I want to say a few words about the navy. The navy is in a difficult situation. To begin with, it was tied up owing to Britain’s domination of the seas. It was reduced to a minimum, and then it finished itself off through the Kronstadt mutiny. We have noticed how the word ‘Kronstadt’ has come no longer to signify, in literature, in the press and the newspapers, the fortress and the place where Soviet power was born, but is now used as a synonym for the counter-revolutionary element of petty-bourgeois struggle. The Kronstadt sailors read this every day. It is not done, of course, out of ill-will, but, on the other hand, it cannot serve to raise morale. The fortress of Kronstadt is the sailors’ stronghold and, at the same time, the banner of revolt against the Soviet power. This, of course, is a hindrance to us in restoring the navy: but I think that, nevertheless, we have no reason to abandon the idea of restoring it.
I spoke of the road that history is taking in the period that lies ahead. In this period we must expect to see a fierce struggle between the working class and the bourgeoisie not only in Russia but throughout the world. And it is very hard to say whether this struggle will be confined to land forces only. We cannot undertake to create a navy for offensive action. We cannot beat British imperialism on the seas and the oceans (we will beat it on the continent of Asia), but must rather think about defending our coasts. Our navy, consequently, must be defensive in character. But that is not enough. We must have the nucleus of a navy made up of the best sailors. And, in this sphere, skill plays a much bigger part than in the army. It is incomparably more difficult to obtain a good sailor than to obtain a good infantryman, gunner or cavalryman. What a sailor has to know is highly complicated. This is why we need to retain the nucleus of a navy, which later on we shall be able to expand. Those organs of the Chief Political Education Department which have local contact with the navy must pay particularly serious attention to this.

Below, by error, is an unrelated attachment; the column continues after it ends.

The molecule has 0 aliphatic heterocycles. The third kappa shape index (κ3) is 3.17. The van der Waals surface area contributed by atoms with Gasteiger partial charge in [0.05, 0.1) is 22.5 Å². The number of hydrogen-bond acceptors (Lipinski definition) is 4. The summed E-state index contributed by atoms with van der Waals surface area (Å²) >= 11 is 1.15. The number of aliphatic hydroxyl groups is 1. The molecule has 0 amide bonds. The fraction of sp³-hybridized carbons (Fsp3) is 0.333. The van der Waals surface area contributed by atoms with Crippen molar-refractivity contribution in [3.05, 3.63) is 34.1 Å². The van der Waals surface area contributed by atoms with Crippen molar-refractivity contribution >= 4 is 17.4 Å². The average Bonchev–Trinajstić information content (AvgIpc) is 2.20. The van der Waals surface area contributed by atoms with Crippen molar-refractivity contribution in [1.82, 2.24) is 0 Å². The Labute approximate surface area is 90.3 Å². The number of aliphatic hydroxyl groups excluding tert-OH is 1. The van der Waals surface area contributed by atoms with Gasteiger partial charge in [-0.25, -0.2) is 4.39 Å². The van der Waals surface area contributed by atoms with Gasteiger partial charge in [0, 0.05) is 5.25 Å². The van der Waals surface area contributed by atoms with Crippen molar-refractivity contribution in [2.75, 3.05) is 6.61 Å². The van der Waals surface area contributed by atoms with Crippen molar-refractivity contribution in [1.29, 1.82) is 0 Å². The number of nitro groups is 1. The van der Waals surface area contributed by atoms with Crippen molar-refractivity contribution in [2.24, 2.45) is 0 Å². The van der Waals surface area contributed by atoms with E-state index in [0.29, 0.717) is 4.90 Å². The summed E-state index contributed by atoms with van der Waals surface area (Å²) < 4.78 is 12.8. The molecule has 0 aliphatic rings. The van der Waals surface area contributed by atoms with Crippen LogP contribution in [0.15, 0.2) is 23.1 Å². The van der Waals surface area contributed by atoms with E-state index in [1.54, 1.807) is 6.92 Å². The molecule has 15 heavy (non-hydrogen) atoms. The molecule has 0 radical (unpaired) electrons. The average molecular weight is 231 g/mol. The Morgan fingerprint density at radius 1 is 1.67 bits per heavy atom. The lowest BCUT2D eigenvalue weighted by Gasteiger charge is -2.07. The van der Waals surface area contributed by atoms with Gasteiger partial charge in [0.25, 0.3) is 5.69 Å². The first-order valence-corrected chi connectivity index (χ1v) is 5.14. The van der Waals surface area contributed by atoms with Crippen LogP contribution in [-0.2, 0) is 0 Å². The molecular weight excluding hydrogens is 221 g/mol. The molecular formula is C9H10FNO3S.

In conclusion I will say a couple of words about the prospects of development before our army. Our programme  speaks of an intention to create an army of the militia type, that is, an army which retains in readiness only its cadres, and trains a changing body of men without taking them away from their work, so that, should the need arise, they can be brought within the framework provided by the cadres and hurled against the enemy. On what does the tempo of our transition to the militia-type army depend? It depends on many factors, the most important being the mutual relations between the working class and the peasantry and the state of the productive forces – in particular, of transport. In order to transform the army into a militia we need to be in a position, after the variable element has been mobilised, to hurl part of it quickly against the enemy. If transport is in a weak state, we shall have to keep more units with the colours than otherwise we should need to.